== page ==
Nigerian Fintech, FairMoney, Looks to Replicate Growth in India

By McKenzie Carpenter Thursday, February 18, 2021

Access to traditional banking methods can be a problem for individuals as they may not be conveniently located near a bank or because they simply need to use alternative banking methods. FairMoney, a Nigerian mobile fintech startup company and mobile app, has dedicated itself to providing banking services to people who may be underbanked.

Fintech concept over a city skyline.

What Is FairMoney?

FairMoney is a fintech business that allows users of the mobile app to take out loans and pay bills instantly to underbanked individuals in emerging markets. The fintech startup company has the added mission to provide digital banking through its app for the nearly 2 billion underbanked people in the world.

The fintech startup business was launched in 2017 and had a little more than 100,000 users in its first year. Today, the fintech app claims to have 1.3 million unique users. Through the app, the fintech business states it has given out more than 2.5 million loans. Furthermore, the startup company is projecting to disburse a $140 million loan volume by the end of 2021. Loan amounts from the business vary between as little as ₦1,500 (roughly $4) and as much as ₦500,000 (approximately $1,300). Repayments can take place between 61 to 180 days, with monthly interest rates between 10% to 30%.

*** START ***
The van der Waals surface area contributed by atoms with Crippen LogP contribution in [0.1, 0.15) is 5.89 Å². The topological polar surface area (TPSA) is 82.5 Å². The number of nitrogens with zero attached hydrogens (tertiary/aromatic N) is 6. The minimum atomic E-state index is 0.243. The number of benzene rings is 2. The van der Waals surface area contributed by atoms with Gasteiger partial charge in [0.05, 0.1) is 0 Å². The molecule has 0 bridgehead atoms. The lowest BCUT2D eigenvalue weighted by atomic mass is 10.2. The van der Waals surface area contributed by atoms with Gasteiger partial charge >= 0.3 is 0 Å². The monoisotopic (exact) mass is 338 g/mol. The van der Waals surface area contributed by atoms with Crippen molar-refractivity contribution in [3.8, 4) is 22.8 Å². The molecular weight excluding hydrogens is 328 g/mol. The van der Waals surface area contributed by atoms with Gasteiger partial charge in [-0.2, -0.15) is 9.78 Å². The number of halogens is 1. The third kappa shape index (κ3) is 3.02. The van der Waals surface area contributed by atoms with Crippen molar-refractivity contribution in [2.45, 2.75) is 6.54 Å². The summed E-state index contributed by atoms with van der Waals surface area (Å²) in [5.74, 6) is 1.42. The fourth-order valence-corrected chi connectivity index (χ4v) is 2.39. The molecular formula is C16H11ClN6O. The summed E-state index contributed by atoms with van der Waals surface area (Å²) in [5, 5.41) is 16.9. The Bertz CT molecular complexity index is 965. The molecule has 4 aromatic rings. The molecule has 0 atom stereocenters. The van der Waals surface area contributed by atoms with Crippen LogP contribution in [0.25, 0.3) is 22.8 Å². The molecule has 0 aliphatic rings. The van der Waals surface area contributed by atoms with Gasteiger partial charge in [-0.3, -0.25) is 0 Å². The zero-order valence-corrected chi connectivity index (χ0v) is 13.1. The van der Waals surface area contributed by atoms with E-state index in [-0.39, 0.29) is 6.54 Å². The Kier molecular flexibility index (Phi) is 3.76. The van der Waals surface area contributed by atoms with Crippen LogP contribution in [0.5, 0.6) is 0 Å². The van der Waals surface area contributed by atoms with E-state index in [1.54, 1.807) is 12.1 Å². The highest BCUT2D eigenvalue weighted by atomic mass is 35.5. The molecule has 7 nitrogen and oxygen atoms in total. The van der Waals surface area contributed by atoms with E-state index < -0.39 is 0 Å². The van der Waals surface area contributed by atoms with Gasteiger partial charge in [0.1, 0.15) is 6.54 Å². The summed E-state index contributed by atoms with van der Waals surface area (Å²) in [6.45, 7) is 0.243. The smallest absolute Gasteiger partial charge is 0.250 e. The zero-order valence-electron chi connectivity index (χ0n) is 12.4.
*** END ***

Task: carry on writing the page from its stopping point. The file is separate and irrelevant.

In addition, the fintech startup company has raised €11.2 million (roughly $13.6 million) through a series of funding rounds with investments from Flourish Ventures, Newfund, and SpeedInvest.

Business Expansion to India

In regard to expanding the app to other regions, FairMoney CEO Laurin Hainy said in an interview with TechCrunch that “If our ambition is to build the leading mobile bank for emerging markets, we need to start with very large markets.”

In August 2020, the fintech startup company expanded business operations to India. As the second most populous country in the world and in Asia, FairMoney wanted to tap into a huge potential market through its fintech app since there are 1.7 billion people that are unbanked globally. Additionally, half of those globally unbanked individuals come from 40% of the poorest households in their economy.

Gaining credit can be difficult in India compared to Nigeria. In fact, only 33% of Indians that are eligible for a loan have access to a bank account. That is why the fintech company is tapping into the 141 million people that microfinance banks do not serve.

Since launching the app in the country over six months ago, FairMoney claims to have received half a million loan applications from over 100,000 unique users, approximately five to six thousand applications per day.

In the future, the startup company would like to gain its commercial bank license, which could take five to ten years.

About the Author

Headshot of McKenzie Carpenter

McKenzie Carpenter is a graduate of Central Michigan University with a B.A.A. in Integrative Public Relations and French. McKenzie has previously worked for small businesses and nonprofit organizations.

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